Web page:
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Ivermectin is no longer in COVID-19 treatment kits in Mexico

January 28, 2022 GMT


CLAIM: The Mexican government is giving away free ivermectin in a COVID-19 medical kit.

AP’S ASSESSMENT: Missing context. While the government was until this month providing ivermectin in COVID-19 medical kits, officials confirmed to The Associated Press that the anti-parasitic drug is no longer included in the packet.

THE FACTS: Posts circulating on social media this week claim that ivermectin, a drug used to treat parasitic infections, is being distributed in COVID-19 medical treatment kits in Mexico.

Some of the posts on Twitter include a photo of a COVID-19 kit supplied by the Mexican Social Security Institute – IMSS – a federal agency overseeing the largest public hospitals network in the country.

“This is the Ivermectin Kit the Mexican Government is giving its Citizens for Free,” the post reads. It was retweeted over 19,000 times and received over 50,000 likes on Twitter.

Up until Jan. 4, 2022, that information was correct. But since then the government has stopped distribution of ivermectin in the kits given to people who tested positive for COVID-19, the IMSS’ Department of Health Services told The AP in a statement.

Health officials continue to evaluate evidence around the use of ivermectin against COVID-19, said Ruy López, head of the federal National Center of Preventive Programs and Disease Control, at a Jan. 9, 2021, press conference.

“As it is done with many other medicines that have been discussed, we evaluate the evidence,” he said.

Speaking at the press conference, Zoé Robledo, head of the IMSS, said ivermectin was not given to every patient diagnosed with COVID-19.

“I insist, the packet doesn’t mean that all of the ambulatory patients are getting ivermectin, being prescribed ivermectin. The kits or the packets that are being sent contain other more important things: the guidance of care, the oximeter and above all there is constant communication between the medics and patients about what they need to do,” Robledo said.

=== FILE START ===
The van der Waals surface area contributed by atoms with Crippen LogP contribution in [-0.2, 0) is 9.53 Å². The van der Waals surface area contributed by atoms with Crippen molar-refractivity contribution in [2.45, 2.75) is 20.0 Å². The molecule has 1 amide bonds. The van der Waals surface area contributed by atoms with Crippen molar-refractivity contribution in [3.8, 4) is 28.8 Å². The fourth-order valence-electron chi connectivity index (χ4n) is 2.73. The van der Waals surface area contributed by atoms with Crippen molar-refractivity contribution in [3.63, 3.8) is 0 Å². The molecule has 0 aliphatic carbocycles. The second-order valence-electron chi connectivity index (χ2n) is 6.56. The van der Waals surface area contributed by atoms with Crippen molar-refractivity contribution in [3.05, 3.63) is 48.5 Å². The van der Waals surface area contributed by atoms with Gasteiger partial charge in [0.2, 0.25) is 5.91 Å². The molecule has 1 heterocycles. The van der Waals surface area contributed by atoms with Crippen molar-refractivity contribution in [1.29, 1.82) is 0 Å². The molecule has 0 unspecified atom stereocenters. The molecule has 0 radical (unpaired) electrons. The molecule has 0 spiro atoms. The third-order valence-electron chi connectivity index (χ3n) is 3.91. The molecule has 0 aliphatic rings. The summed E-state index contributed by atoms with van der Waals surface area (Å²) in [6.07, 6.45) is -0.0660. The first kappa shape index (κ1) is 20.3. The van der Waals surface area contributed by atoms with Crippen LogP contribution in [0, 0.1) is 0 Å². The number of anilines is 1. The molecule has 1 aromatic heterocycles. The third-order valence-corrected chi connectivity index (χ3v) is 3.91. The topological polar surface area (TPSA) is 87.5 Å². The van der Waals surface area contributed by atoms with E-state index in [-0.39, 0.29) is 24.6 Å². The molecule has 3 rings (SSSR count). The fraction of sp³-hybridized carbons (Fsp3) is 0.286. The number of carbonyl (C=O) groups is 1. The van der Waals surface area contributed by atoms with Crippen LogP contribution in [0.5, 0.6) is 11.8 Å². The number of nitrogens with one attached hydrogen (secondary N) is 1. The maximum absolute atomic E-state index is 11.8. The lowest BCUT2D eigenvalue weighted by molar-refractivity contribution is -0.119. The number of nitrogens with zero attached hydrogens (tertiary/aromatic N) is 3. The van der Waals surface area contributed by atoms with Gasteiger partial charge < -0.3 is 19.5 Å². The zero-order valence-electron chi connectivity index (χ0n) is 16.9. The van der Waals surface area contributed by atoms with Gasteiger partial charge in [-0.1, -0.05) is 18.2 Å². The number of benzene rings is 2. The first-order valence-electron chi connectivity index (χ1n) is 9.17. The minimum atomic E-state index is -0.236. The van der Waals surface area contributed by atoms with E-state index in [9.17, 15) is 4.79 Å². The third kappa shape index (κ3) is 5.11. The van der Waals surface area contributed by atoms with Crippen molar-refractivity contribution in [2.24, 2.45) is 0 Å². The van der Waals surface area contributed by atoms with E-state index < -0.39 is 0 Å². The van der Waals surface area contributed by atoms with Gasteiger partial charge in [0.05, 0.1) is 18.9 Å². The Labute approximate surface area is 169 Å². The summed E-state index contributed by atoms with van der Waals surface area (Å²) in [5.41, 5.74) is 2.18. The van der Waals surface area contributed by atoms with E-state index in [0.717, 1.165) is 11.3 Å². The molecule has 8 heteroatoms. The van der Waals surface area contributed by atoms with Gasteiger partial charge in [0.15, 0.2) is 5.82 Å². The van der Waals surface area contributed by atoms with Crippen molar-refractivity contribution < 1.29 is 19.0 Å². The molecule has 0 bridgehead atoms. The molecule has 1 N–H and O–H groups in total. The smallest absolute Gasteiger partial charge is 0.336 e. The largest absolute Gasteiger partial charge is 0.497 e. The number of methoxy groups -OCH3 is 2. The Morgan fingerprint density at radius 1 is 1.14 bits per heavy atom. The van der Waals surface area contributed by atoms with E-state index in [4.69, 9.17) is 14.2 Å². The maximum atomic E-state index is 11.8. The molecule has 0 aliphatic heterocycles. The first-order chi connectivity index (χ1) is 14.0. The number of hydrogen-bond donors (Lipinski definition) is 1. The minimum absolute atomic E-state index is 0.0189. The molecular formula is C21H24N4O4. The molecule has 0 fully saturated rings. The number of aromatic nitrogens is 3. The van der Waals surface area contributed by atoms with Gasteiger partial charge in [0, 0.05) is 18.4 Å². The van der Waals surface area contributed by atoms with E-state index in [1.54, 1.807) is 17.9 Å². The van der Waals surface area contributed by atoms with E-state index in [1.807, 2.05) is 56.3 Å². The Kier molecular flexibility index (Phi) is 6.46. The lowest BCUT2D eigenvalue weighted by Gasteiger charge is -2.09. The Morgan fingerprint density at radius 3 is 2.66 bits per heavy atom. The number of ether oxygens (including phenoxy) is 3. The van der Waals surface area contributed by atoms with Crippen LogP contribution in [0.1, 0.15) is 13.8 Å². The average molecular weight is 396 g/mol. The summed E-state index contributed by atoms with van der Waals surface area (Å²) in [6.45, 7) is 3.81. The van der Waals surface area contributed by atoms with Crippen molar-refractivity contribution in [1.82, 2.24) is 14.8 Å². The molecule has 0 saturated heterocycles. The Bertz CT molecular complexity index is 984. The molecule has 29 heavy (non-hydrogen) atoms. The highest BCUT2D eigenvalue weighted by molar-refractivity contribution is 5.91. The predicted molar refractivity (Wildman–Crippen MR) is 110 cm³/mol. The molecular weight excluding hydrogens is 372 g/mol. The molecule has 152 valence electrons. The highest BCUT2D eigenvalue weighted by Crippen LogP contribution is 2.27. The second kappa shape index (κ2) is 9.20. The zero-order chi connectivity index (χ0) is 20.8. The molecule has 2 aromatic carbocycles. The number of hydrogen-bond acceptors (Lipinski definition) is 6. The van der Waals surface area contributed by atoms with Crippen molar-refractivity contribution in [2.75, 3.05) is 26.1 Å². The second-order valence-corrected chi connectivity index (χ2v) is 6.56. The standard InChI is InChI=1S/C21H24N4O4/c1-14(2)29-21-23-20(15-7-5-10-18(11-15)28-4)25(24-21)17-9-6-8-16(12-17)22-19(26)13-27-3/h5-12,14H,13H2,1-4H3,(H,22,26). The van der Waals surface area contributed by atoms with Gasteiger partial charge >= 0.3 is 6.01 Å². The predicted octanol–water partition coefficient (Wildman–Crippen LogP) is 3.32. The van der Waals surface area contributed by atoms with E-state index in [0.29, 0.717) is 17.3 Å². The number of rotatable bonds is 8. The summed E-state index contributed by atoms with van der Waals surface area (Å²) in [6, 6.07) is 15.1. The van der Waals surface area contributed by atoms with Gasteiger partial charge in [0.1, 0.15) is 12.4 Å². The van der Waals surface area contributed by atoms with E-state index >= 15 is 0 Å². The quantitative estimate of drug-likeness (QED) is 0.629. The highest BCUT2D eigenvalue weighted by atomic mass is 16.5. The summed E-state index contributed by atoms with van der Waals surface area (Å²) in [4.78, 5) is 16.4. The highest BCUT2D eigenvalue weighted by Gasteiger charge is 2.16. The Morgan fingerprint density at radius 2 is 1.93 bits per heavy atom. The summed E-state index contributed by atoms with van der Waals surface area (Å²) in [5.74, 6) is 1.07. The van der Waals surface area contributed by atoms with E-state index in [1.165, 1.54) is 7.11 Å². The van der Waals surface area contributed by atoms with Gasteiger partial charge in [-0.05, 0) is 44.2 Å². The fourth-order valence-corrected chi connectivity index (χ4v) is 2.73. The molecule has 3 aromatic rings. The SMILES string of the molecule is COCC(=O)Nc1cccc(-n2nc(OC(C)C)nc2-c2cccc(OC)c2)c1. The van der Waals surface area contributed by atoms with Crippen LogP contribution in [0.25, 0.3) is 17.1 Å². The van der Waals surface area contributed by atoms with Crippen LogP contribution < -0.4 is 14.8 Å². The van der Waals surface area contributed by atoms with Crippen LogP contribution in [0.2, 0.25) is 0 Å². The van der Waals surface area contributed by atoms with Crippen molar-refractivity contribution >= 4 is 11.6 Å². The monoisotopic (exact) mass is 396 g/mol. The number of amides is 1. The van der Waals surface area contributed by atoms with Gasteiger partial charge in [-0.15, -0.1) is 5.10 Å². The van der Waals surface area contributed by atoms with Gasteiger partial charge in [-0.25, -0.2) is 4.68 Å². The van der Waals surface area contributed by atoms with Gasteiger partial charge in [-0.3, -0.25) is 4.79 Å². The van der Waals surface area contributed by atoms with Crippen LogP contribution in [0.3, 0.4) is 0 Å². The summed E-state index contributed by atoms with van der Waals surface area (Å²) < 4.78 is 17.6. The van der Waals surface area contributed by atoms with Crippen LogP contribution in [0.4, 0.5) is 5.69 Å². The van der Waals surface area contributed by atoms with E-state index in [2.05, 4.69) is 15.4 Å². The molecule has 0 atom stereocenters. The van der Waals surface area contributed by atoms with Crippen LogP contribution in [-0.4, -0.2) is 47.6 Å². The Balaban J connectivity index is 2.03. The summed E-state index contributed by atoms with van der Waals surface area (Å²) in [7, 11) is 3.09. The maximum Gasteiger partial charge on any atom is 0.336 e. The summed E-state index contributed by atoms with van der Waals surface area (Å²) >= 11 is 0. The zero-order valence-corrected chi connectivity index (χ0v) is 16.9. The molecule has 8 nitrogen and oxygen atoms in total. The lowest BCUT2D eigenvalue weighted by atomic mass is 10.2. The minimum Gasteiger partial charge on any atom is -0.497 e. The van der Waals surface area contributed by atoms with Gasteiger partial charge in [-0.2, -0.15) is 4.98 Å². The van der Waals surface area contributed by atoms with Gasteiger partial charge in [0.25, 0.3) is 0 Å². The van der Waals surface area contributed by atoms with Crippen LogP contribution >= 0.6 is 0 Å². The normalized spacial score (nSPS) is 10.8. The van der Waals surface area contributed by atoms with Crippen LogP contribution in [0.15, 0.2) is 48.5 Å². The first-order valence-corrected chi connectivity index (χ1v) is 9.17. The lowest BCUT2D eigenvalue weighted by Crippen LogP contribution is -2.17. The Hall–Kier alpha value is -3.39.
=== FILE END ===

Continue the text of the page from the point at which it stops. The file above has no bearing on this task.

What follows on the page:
In the statement sent to the AP, the IMSS said that ivermectin was dropped from the packets because of information contained in studies released this month by the World Health Organization and The National Institute for Health and Care Excellence in the United Kingdom.

A photo of a label from one of the kits, which has circulated on social media, says it contains an oximeter, which can be used to determine blood oxygen saturation, and the drugs ivermectin, azithromycin and paracetamol.

IMSS officials told the AP that the drug was included in the kit since Dec. 21, 2020, noting that it had been under constant review. As of Dec. 30, 2021, 465,345 kits containing ivermectin were delivered in Mexico.

The decision to remove ivermectin from the kits was based on updated information from the WHO.

“It was decided to stop including it in the treatment kits as a result of the latest publication of the World Health Organization on January 14, 2022, in which the indication is in favor of using ivermectin for research study purposes only, and not to use it routinely in patients with a mild or moderate/severe (hospitalized) course of COVID-19,” the agency said in its statement.

In that WHO publication, “Therapeutics and COVID-19,” the organization maintained a recommendation it first made regarding the anti-parasitic drug in March 31, 2021: “not to use ivermectin in patients with COVID-19 except in the context of a clinical trial”.

A spokesperson of the IMSS told the AP in a phone call that, after evaluating the WHO publication and details in a Jan.10 report by The National Institute for Health and Care Excellence in the U.K., the agency modified the content of the kits, which now include only an oximeter, a facemask, paracetamol and a printed flier with patient care guidelines.

Officials did not respond to a question about how a decision was made before the reports were released.

Social media users have claimed that ivermectin can be used to treat COVID-19 in the past. However, health experts have told the AP that there’s little evidence that the drug will help and they warn that it can cause harmful side effects.

According to AP reporting, the American Medical Association, the American Pharmacists Association and the American Society of Health-System Pharmacists last year called for an immediate end to prescribing and using the drug to treat the coronavirus.

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Associated Press writer Karena Phan in Sacramento, California, contributed to this

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This is part of AP’s effort to address widely shared misinformation, including work with outside companies and organizations to add factual context to misleading content that is circulating online. Learn more about fact-checking at AP.